Google Drive launched today let people “create, share, collaborate and keep all of their stuff on the cloud. It is built to work seamlessly with other Google applications like Google+, Docs and Gmail, and third-party web app too. You can upload and access all of your files, including videos, photos, Google Docs, PDFs and beyond.”
“You can attach photos from Drive to posts in Google+, and soon you’ll be able to attach stuff from Drive directly to emails in Gmail. Drive is also an open platform, so we’re working with many third-party developers so you can do things like send faxes, edit videos and create website mockups directly from Drive,” explained Google.
In addition to above mentioned features, your app can also take advantage of Drive’s storage, indexing, and document viewers. “For example, HelloFax, a web application lets you sign and fax documents from your browser. HelloFax users can now store all their inbound and outbound faxes in Google Drive, making them easy to find later. Plus, with automatic OCR, users can even search and find text in faxed images. Your application can store files of any type up to 10 GB in size or create file-like shortcuts to your application’s data,” Google explained.
Also, note that Drive uses Google Goggles technology to recognize objects, logos, landmarks, text and much more, so you can find an image even if the filename is a.jpg. The most impressive thing is that the processing happens as soon as you upload the images and there’s no setting to enable.
“Let’s say you upload a scanned image of an old newspaper clipping. You can search for a word from the text of the actual article. We also use image recognition so that if you drag and drop photos from your Grand Canyon trip into Drive, you can later search for [grand canyon] and photos of its gorges should pop up. This technology is still in its early stages, and we expect it to get better over time,” explains Google.
For example, searching for [Android], it found an image of the Android statue from the Googleplex:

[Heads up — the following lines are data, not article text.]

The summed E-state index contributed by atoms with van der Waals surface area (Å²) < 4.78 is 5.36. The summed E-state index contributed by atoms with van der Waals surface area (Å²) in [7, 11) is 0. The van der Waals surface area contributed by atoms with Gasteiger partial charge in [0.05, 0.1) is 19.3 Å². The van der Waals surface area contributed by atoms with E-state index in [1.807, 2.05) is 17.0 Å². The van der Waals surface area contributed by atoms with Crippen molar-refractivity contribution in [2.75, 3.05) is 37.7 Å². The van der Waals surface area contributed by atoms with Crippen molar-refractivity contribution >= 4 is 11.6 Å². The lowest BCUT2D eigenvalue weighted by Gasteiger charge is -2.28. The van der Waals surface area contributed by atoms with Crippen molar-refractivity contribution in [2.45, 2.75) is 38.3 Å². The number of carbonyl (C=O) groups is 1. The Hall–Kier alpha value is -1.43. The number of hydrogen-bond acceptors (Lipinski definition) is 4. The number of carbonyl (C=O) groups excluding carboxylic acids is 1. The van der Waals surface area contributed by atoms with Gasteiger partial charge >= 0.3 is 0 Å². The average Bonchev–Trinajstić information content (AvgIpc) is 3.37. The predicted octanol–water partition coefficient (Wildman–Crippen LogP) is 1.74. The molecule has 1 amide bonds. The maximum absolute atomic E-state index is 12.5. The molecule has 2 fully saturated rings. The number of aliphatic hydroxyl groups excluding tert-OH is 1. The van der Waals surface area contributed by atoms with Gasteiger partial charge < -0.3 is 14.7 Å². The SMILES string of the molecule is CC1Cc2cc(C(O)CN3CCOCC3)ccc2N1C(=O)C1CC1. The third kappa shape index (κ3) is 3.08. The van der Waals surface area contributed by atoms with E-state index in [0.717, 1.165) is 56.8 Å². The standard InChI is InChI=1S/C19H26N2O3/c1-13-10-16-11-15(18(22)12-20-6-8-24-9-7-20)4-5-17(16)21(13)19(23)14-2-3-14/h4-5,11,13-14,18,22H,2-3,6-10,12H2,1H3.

….and also found a screenshot of Google’s homepage and a Chrome logo when searching for [Google], this time using OCR technology.
For now, Drive offers 5 GB of free storage, up from 1 GB. You can get started with 5GB of storage for free–you can choose to upgrade to 25GB for $2.49/month, 100GB for $4.99/month or even 1TB for $49.99/month. When you upgrade to a paid account, your Gmail account storage will also expand to 25GB.
Also, note that Gmail now offers 10 GB of free storage.
“Google Drive apps are distributed from the Chrome Web Store, and can be used with any modern browser. Plus, your app can take advantage of Google’s sharing, storage, and identity management features,” Google explains.
Joining the launch today are 18 third-party web apps that have integrated with Drive using the Google Drive SDK, and one of them is already enabled by default: Pixlr, a photo editor. To install these apps, visit the Chrome Web Store–and look out for even more useful apps in the future.
To integrate a third-party app with Google Drive, the app sends you to a page that asks for your permission. The authorization process fails if you load the page without installing the Chrome Web Store app. As Google says, “apps will not have any API access to files unless the app has been installed in Chrome Web Store.” Chrome apps are only used to allow the third-party apps to use the Drive API, but they can be uninstalled immediately after they’re installed and all the features will work in Chrome and any other browser.
Once installed, the Drive app by default, creates a new folder for Google Drive, downloads all the files uploaded to Google Docs and adds shortcuts for the files created using Google Docs apps. This way, the files download to your computer are available offline and can be opened using your favorite apps, while the files created using Google Docs can only open in a browser. If you use Chrome, you can also open some of the files offline.
Google Drive also added a new way to view the files from a folder. Just right-click the folder, select “open folder” and you’ll be able to preview and edit files, while still seeing the list of files. The cool thing about this is that the files are cached and you can quickly switch between them without reloading the files. You can use this feature to compare documents, edit two documents simultaneously or preview the files from a folder shared with you. The sidebar can be minimized by clicking the small arrow icon and you’ll still be able to click file icons.
There are many other changes: a grid view, collections are now called folders, an activity view that shows “live updates of everything you and others have modified” and Google Apps support.
Here are the Google plans (old vs. new) and DropBox and SkyDrive — Drive plans still cheaper than Dropbox’s plans, but they’re more expensive than Microsoft’s plans. Microsoft downgraded the free quota from 25 GB to 7 GB, but existing users can still keep it.
|Free storage||5 GB||2 GB (up to 18 GB)||7 GB (existing users: 25 GB)|
Here is the video demonstrating Google Drive:
Drive lets you download desktop and mobile apps that synchronize your files. For now, the apps are only available for Windows, Mac and Android, but Google will release an app for iPhone and iPad in the near future.
Get started with Drive today at drive.google.com/start.